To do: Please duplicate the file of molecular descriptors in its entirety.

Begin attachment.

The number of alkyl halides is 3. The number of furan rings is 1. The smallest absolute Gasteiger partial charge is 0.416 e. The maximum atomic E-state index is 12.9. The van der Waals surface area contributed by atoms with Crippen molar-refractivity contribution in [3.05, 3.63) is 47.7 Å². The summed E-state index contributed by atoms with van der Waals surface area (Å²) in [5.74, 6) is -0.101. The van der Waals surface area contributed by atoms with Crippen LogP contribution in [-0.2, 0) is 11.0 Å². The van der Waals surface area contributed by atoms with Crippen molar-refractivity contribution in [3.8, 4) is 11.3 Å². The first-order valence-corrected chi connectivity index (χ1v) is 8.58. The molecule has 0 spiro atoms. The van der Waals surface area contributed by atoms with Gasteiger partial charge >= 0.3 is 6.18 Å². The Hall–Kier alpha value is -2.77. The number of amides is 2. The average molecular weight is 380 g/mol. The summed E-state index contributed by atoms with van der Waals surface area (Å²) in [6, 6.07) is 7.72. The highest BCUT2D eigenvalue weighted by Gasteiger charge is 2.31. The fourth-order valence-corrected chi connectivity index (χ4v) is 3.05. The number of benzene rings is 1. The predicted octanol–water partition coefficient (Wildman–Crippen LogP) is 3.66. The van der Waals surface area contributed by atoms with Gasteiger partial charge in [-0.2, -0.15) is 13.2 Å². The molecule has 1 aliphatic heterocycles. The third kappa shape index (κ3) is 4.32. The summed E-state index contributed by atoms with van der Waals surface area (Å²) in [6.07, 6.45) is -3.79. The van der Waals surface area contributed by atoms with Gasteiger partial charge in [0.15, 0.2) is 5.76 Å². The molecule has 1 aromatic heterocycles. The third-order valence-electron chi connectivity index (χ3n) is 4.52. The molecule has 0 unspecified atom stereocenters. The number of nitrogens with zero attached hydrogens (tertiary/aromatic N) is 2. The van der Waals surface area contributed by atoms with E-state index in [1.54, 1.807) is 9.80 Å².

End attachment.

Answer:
The number of alkyl halides is 3. The number of furan rings is 1. The smallest absolute Gasteiger partial charge is 0.416 e. The maximum atomic E-state index is 12.9. The van der Waals surface area contributed by atoms with Crippen molar-refractivity contribution in [3.05, 3.63) is 47.7 Å². The summed E-state index contributed by atoms with van der Waals surface area (Å²) in [5.74, 6) is -0.101. The van der Waals surface area contributed by atoms with Crippen LogP contribution in [-0.2, 0) is 11.0 Å². The van der Waals surface area contributed by atoms with Crippen molar-refractivity contribution in [3.8, 4) is 11.3 Å². The first-order valence-corrected chi connectivity index (χ1v) is 8.58. The molecule has 0 spiro atoms. The van der Waals surface area contributed by atoms with Gasteiger partial charge >= 0.3 is 6.18 Å². The Hall–Kier alpha value is -2.77. The number of amides is 2. The average molecular weight is 380 g/mol. The summed E-state index contributed by atoms with van der Waals surface area (Å²) in [6, 6.07) is 7.72. The highest BCUT2D eigenvalue weighted by Gasteiger charge is 2.31. The fourth-order valence-corrected chi connectivity index (χ4v) is 3.05. The number of benzene rings is 1. The predicted octanol–water partition coefficient (Wildman–Crippen LogP) is 3.66. The van der Waals surface area contributed by atoms with Gasteiger partial charge in [-0.2, -0.15) is 13.2 Å². The molecule has 1 aliphatic heterocycles. The third kappa shape index (κ3) is 4.32. The summed E-state index contributed by atoms with van der Waals surface area (Å²) in [6.07, 6.45) is -3.79. The van der Waals surface area contributed by atoms with Gasteiger partial charge in [0.15, 0.2) is 5.76 Å². The molecule has 1 aromatic heterocycles. The third-order valence-electron chi connectivity index (χ3n) is 4.52. The molecule has 0 unspecified atom stereocenters. The number of nitrogens with zero attached hydrogens (tertiary/aromatic N) is 2. The van der Waals surface area contributed by atoms with E-state index in [1.54, 1.807) is 9.80 Å².